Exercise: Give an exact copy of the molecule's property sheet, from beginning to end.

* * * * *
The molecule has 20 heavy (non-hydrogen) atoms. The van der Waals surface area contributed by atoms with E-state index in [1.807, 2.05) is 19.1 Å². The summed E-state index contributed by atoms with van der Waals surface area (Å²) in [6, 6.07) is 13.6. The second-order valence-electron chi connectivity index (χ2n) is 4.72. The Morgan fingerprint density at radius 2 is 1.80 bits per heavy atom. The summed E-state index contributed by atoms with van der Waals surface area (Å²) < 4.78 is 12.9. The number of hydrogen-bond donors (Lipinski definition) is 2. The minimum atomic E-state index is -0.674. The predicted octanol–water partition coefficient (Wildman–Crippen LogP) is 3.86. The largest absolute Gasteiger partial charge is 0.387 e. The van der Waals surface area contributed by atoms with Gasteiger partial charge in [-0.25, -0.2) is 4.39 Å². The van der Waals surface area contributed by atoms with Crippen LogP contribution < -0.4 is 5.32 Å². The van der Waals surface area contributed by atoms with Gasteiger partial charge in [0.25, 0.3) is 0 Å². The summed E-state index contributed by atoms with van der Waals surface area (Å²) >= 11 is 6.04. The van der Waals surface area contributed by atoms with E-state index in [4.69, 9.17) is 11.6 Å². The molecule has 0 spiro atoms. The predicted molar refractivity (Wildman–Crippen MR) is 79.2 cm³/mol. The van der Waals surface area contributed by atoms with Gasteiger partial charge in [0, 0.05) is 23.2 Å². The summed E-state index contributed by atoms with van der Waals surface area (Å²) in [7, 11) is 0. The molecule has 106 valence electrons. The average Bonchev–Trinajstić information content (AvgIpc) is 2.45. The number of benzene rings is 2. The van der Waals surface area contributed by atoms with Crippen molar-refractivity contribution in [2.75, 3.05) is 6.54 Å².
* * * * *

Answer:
The molecule has 20 heavy (non-hydrogen) atoms. The van der Waals surface area contributed by atoms with E-state index in [1.807, 2.05) is 19.1 Å². The summed E-state index contributed by atoms with van der Waals surface area (Å²) in [6, 6.07) is 13.6. The second-order valence-electron chi connectivity index (χ2n) is 4.72. The Morgan fingerprint density at radius 2 is 1.80 bits per heavy atom. The summed E-state index contributed by atoms with van der Waals surface area (Å²) < 4.78 is 12.9. The number of hydrogen-bond donors (Lipinski definition) is 2. The minimum atomic E-state index is -0.674. The predicted octanol–water partition coefficient (Wildman–Crippen LogP) is 3.86. The largest absolute Gasteiger partial charge is 0.387 e. The van der Waals surface area contributed by atoms with Gasteiger partial charge in [-0.25, -0.2) is 4.39 Å². The van der Waals surface area contributed by atoms with Crippen LogP contribution < -0.4 is 5.32 Å². The van der Waals surface area contributed by atoms with Gasteiger partial charge in [0.25, 0.3) is 0 Å². The summed E-state index contributed by atoms with van der Waals surface area (Å²) >= 11 is 6.04. The van der Waals surface area contributed by atoms with E-state index in [4.69, 9.17) is 11.6 Å². The molecule has 0 spiro atoms. The predicted molar refractivity (Wildman–Crippen MR) is 79.2 cm³/mol. The van der Waals surface area contributed by atoms with Gasteiger partial charge in [0, 0.05) is 23.2 Å². The summed E-state index contributed by atoms with van der Waals surface area (Å²) in [7, 11) is 0. The molecule has 106 valence electrons. The average Bonchev–Trinajstić information content (AvgIpc) is 2.45. The number of benzene rings is 2. The van der Waals surface area contributed by atoms with Crippen molar-refractivity contribution in [2.75, 3.05) is 6.54 Å².